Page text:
A clip of Haley's most recent comments to The Blaze went viral Friday on Twitter, prompting a barrage of criticism.
"This is a deeply insensitive and ignorant thing to say Nikki. There is no room for any defense of the confederate flag," said Meghan McCain, daughter of late Republican Sen. John McCain, in a tweet that was apparently deleted. The tweet was reported by The Daily Caller, which published a screenshot of the tweet.
"FACT: Slavery. The Confederacy was about slavery," tweeted Playboy's White House reporter Brian Karem.
"I went to a lunch talk and came back an hour and a half later to find all of Twitter lined up to dunk on that idiotic Nikki Haley comment about the Confederate flag," wrote historian Kevin Kruse.
Haley, who resigned last year as President Donald Trump's U.N. ambassador, had embarked on a tour last month promoting her new book. On the tour, she praised Trump as being "truthful" and "great to work with," raising suspicions from critics about her attempting to court Trump's supporters as a political play.
New York Times contributing op-ed writer Wajahat Ali tweeted Haley is "going full MAGA and racist leading up to 2024. Told ya. This is the only way for a candidate to be appreciated by the Republican Party now. No country for moderates, adults or Never Trumpers. Also the Confederate flag was for treasonous criminals who enslaved people."
The Blaze's former vice president, Steve Krakauer, however, pushed back on the criticism.
"The tweet makes it sound like it's Nikki Haley's opinion that the Confederate flag was about service and sacrifice and heritage, when it's clear she's saying some people saw it that way," Krakauer tweeted.
"I mean, we're talking about the person who literally removed the flag from the state house."
Haley later tweeted "thank you" to a conservative Twitter account that came to her defense. Haley "is not saying that she believes this, she is saying what she said at the time when she ordered the removal of the flag," the account wrote.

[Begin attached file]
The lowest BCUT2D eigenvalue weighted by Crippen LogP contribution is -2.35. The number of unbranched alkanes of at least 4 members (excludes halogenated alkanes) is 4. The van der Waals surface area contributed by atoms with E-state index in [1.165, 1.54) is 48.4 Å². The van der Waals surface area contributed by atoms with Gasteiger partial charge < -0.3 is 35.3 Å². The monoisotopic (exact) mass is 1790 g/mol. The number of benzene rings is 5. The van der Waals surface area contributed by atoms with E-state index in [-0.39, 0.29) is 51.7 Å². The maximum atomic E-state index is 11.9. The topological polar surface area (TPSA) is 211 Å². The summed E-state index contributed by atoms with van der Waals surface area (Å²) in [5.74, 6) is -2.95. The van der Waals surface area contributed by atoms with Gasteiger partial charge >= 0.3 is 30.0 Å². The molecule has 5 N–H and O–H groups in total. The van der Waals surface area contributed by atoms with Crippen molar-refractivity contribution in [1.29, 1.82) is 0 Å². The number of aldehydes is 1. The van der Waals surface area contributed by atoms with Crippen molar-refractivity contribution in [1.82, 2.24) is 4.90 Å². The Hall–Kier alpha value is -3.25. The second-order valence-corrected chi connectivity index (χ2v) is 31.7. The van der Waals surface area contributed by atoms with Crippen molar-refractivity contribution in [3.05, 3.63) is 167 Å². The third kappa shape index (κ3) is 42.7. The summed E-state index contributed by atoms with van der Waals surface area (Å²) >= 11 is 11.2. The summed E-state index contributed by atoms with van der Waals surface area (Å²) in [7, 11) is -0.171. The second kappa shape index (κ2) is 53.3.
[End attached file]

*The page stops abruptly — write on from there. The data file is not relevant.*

She retweeted multiple other Twitter accounts who argued her comments to The Blaze were not different than what she has previously said about the flag.
Read Haley's full response below:
"South Carolina fell to our knees when this happened. This is one of the oldest African American churches. These 12 people were amazing people, they loved their church, they loved their family, they loved their community, and here is this guy that comes out with this manifesto, holding the Confederate flag, and had just hijacked everything that people thought of.
"We don't have hateful people in South Carolina. There's always the small minority that's always gonna be there. But people saw it as service, and sacrifice, and heritage, and – but once he did that, there was no way to overcome it.
"And the national media came in in droves. They wanted to define what happened, they wanted to make it about racism, they wanted to make it about gun control, they wanted to make it about [the] death penalty. And I really pushed off the national media and said, 'There will be a time and place where we talk about this, but it is not now, we're gonna get through the funerals, we're gonna respect them and then we will have that conversation.'
And we had a really tough few weeks of debate, but we didn't have riots, we had vigils. We didn't have protests, we had hugs. And the people of South Carolina stepped up and showed the world what it looks like to show grace and strength in the eyes of tragedy."